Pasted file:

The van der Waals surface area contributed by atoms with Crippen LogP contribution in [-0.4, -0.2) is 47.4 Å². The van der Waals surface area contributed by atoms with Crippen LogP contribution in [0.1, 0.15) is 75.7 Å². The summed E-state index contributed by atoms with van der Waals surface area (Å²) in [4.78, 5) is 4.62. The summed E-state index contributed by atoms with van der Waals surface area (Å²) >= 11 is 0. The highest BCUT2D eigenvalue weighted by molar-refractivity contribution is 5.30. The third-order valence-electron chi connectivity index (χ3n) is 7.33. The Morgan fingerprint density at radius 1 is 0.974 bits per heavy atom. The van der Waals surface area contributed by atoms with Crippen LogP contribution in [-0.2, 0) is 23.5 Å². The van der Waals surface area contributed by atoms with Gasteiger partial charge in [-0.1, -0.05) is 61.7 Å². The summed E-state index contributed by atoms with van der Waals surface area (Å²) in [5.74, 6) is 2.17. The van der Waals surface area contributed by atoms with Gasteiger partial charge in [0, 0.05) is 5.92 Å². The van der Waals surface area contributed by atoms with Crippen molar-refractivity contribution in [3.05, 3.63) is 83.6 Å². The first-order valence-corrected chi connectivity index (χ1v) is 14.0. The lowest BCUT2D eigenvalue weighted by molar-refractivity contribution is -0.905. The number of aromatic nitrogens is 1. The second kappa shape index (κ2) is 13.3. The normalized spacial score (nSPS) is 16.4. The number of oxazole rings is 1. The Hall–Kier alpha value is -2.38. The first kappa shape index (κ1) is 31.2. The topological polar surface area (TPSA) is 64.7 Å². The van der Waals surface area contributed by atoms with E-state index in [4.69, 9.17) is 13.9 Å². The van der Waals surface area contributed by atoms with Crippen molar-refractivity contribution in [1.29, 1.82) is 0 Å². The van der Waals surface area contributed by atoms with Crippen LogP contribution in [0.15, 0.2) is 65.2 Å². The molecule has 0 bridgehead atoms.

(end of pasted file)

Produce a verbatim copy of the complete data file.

The van der Waals surface area contributed by atoms with Crippen LogP contribution in [-0.4, -0.2) is 47.4 Å². The van der Waals surface area contributed by atoms with Crippen LogP contribution in [0.1, 0.15) is 75.7 Å². The summed E-state index contributed by atoms with van der Waals surface area (Å²) in [4.78, 5) is 4.62. The summed E-state index contributed by atoms with van der Waals surface area (Å²) >= 11 is 0. The highest BCUT2D eigenvalue weighted by molar-refractivity contribution is 5.30. The third-order valence-electron chi connectivity index (χ3n) is 7.33. The Morgan fingerprint density at radius 1 is 0.974 bits per heavy atom. The van der Waals surface area contributed by atoms with Crippen LogP contribution in [-0.2, 0) is 23.5 Å². The van der Waals surface area contributed by atoms with Gasteiger partial charge in [-0.1, -0.05) is 61.7 Å². The summed E-state index contributed by atoms with van der Waals surface area (Å²) in [5.74, 6) is 2.17. The van der Waals surface area contributed by atoms with Gasteiger partial charge in [0, 0.05) is 5.92 Å². The van der Waals surface area contributed by atoms with Crippen molar-refractivity contribution in [3.05, 3.63) is 83.6 Å². The first-order valence-corrected chi connectivity index (χ1v) is 14.0. The lowest BCUT2D eigenvalue weighted by molar-refractivity contribution is -0.905. The number of aromatic nitrogens is 1. The second kappa shape index (κ2) is 13.3. The normalized spacial score (nSPS) is 16.4. The number of oxazole rings is 1. The Hall–Kier alpha value is -2.38. The first kappa shape index (κ1) is 31.2. The topological polar surface area (TPSA) is 64.7 Å². The van der Waals surface area contributed by atoms with E-state index in [4.69, 9.17) is 13.9 Å². The van der Waals surface area contributed by atoms with Crippen molar-refractivity contribution in [1.29, 1.82) is 0 Å². The van der Waals surface area contributed by atoms with Crippen LogP contribution in [0.15, 0.2) is 65.2 Å². The molecule has 0 bridgehead atoms.